Published February 18, 2014
The trouble began before they received the first of many complimentary snack bags.
Upon arriving at Buffalo Niagara International Airport on Saturday, Jan. 4, 13 students and two staff members participating in UB’s alternative winter break received some bad news. Their 6:30 a.m. flight to Chicago would not leave Buffalo until 10:30 a.m.
The delay wasn’t too surprising. After all, temperatures nationwide plunged to record lows because a massive influx of bone-chilling Arctic air called a “polar vortex” had blanketed much of the country.
The group cleared airport security and passed time on their smartphones, sleeping and talking about the volunteer work they planned to do in Louisiana. Philip Chan, a junior environmental engineering student from Brooklyn, remembers thinking the delay wasn’t too bad. They’d be arriving in New Orleans, where it was 60 degrees, later that night, he said to himself.
He was wrong. It got worse. Much worse.
The 13 students — one student flew directly from her home in New York to New Orleans — arrived at Chicago O’Hare International Airport to learn their connecting flight was delayed. The airline delayed the flight two more times before cancelling it. About half the students boarded another airplane bound for New Orleans. They never left the runway; that flight, too, was canceled.
“We were disappointed but at the same time we made the best of the situation. The airline gave us vouchers for meals and a hotel,” Chan wrote in an email.
The group reserved seats on a flight scheduled to leave early Sunday. But with the weather getting worse — near constant snow and a wind chill that made it feel like negative 11 degrees — the flight was cancelled. A flight scheduled that night also was cancelled.
It was more of the same Monday. Instead of spending the day in the airport or a hotel, the students decided to see Chicago — never mind that the wind chill made it feel like negative 33 degrees outside. They visited the Art Institute of Chicago, home to Edward Hopper’s “Nighthawks” and other famous works.
There were no flights the next day. Given the uncertainty of reaching Louisiana, the group decided to do volunteer work in Chicago. While searching online, they found Pacific Garden Mission, a shelter about 50 minutes away by train.
“At this point, we weren’t sure if we’d ever reach Louisiana. So we decided to do some community service in Chicago. The students took it upon themselves to find the shelter, make the necessary arrangements and turn what could’ve been a frustrating situation into a meaningful learning experience. If sustainability is about resilience in the face of challenges, then our students are as sustainable as they come,” says Jim Simon, UB sustainability engagement coordinator who organized and co-led the trip with Liz Hladczuk, reservations coordinator in the Division of Student Affairs. The trip was organized by the Center for Student Leadership and Community Engagement as part of its alternative winter break initiative.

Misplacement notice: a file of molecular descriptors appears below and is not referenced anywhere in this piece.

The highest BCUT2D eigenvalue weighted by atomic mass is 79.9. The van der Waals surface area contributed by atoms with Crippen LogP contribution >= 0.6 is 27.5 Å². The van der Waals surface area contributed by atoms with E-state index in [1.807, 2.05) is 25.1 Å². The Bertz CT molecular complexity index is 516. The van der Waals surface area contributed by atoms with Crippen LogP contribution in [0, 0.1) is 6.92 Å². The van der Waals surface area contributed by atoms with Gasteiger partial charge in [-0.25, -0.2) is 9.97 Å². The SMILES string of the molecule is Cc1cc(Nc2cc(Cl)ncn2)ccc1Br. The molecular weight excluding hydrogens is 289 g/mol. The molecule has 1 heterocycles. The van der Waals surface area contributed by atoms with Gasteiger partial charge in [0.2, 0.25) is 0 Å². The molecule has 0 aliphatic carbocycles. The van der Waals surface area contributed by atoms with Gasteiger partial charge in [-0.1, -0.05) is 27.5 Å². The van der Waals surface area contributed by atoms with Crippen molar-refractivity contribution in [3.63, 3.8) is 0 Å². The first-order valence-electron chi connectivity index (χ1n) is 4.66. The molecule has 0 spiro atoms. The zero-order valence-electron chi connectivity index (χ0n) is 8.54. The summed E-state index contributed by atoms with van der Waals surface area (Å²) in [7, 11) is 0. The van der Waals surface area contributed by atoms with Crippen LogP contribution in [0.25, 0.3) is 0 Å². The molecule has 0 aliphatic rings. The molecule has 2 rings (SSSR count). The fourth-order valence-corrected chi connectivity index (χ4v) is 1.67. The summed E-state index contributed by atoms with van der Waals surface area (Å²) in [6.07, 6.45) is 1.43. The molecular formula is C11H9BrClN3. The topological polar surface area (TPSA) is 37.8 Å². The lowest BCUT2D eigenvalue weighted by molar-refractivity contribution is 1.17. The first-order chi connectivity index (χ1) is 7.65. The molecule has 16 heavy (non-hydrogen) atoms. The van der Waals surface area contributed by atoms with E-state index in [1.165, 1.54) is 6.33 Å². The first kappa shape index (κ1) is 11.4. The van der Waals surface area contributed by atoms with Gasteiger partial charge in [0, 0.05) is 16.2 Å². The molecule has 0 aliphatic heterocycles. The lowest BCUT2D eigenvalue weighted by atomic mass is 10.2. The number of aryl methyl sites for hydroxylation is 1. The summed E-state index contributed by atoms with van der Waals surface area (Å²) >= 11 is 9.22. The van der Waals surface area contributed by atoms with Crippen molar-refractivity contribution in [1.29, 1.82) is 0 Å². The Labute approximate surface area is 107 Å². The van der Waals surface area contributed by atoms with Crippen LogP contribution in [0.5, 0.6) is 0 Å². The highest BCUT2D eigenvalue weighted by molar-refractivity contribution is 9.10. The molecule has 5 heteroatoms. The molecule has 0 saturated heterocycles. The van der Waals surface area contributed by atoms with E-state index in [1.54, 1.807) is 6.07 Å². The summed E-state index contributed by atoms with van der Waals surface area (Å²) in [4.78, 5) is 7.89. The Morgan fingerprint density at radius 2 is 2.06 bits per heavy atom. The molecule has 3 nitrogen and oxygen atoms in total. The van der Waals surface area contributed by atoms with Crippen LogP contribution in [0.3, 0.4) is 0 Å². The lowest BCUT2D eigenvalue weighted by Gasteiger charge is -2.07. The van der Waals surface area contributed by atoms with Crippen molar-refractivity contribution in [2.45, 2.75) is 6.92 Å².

On Wednesday, after their flight had been delayed or canceled nine times, the group finally left for New Orleans. A whirlwind of activities followed as the group crammed six days of volunteer work into three days.
While in Louisianna students worked with the Barataria--Terrebonne National Estuary Program (BTNEP) on sustainability projects that help to preserve the coast of the bayou. BTNEP works in coordination with Bayou Grace Community Services, an organization that works to preserve the coast through environmental advocacy and volunteer services.
The students visited Nicholls State University farm, where they pulled weeds, cleaned planting pots and learned about the different types of plants and vegetation on the bayou. The following day they placed roughly 1,500 Christmas trees into wooden cribs. The cribs are placed along the shore of the Intracoastal Waterway to prevent erosion. They returned to Nicholls State on Friday, where they continued to volunteer and learn about the effects of the BP oil spill on the Gulf of Mexico.
Victoria Robbins, a psychology major from Niskayuna, said Louisiana was an eye opening experience.
“I learned how important the wetlands are to the livelihood of those who reside in close proximity to them,” she says.
The group managed to see the French Quarter in New Orleans on Saturday before flying out. But bad luck reared its head again; the group missed its connecting flight to Buffalo and was forced to spend an unexpected night in Charlotte, N.C. Unlike Chicago, though, they caught the next plane home.
“I think the best part of our trip was seeing our team make the most of an unpredictable ride,” Robbins says.
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